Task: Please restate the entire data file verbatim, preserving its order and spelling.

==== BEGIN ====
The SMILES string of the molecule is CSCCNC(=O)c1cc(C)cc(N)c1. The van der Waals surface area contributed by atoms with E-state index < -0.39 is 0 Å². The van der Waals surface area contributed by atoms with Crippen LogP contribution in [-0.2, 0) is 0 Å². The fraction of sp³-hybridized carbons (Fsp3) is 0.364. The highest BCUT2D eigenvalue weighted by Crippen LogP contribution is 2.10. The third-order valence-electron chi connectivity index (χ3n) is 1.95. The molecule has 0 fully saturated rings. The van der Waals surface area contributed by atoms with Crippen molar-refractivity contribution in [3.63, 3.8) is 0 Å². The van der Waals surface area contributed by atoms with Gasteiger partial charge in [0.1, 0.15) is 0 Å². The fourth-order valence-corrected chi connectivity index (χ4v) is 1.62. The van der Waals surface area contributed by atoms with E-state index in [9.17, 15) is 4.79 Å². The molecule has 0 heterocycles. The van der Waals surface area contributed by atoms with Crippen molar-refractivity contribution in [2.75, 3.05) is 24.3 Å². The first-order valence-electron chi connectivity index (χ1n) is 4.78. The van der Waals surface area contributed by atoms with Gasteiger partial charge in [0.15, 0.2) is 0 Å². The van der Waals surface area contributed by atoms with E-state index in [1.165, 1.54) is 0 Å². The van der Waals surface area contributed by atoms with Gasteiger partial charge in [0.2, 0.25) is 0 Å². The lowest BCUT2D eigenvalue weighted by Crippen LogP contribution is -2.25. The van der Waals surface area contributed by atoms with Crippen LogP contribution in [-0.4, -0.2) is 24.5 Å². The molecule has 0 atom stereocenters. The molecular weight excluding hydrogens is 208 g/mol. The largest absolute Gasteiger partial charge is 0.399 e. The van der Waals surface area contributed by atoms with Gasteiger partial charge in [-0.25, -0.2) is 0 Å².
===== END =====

The SMILES string of the molecule is CSCCNC(=O)c1cc(C)cc(N)c1. The van der Waals surface area contributed by atoms with E-state index < -0.39 is 0 Å². The van der Waals surface area contributed by atoms with Crippen LogP contribution in [-0.2, 0) is 0 Å². The fraction of sp³-hybridized carbons (Fsp3) is 0.364. The highest BCUT2D eigenvalue weighted by Crippen LogP contribution is 2.10. The third-order valence-electron chi connectivity index (χ3n) is 1.95. The molecule has 0 fully saturated rings. The van der Waals surface area contributed by atoms with Crippen molar-refractivity contribution in [3.63, 3.8) is 0 Å². The van der Waals surface area contributed by atoms with Gasteiger partial charge in [0.1, 0.15) is 0 Å². The fourth-order valence-corrected chi connectivity index (χ4v) is 1.62. The van der Waals surface area contributed by atoms with E-state index in [9.17, 15) is 4.79 Å². The molecule has 0 heterocycles. The van der Waals surface area contributed by atoms with Crippen molar-refractivity contribution in [2.75, 3.05) is 24.3 Å². The first-order valence-electron chi connectivity index (χ1n) is 4.78. The van der Waals surface area contributed by atoms with Gasteiger partial charge in [0.15, 0.2) is 0 Å². The van der Waals surface area contributed by atoms with E-state index in [1.165, 1.54) is 0 Å². The van der Waals surface area contributed by atoms with Gasteiger partial charge in [0.2, 0.25) is 0 Å². The lowest BCUT2D eigenvalue weighted by Crippen LogP contribution is -2.25. The van der Waals surface area contributed by atoms with Crippen LogP contribution in [-0.4, -0.2) is 24.5 Å². The molecule has 0 atom stereocenters. The molecular weight excluding hydrogens is 208 g/mol. The largest absolute Gasteiger partial charge is 0.399 e. The van der Waals surface area contributed by atoms with Gasteiger partial charge in [-0.25, -0.2) is 0 Å².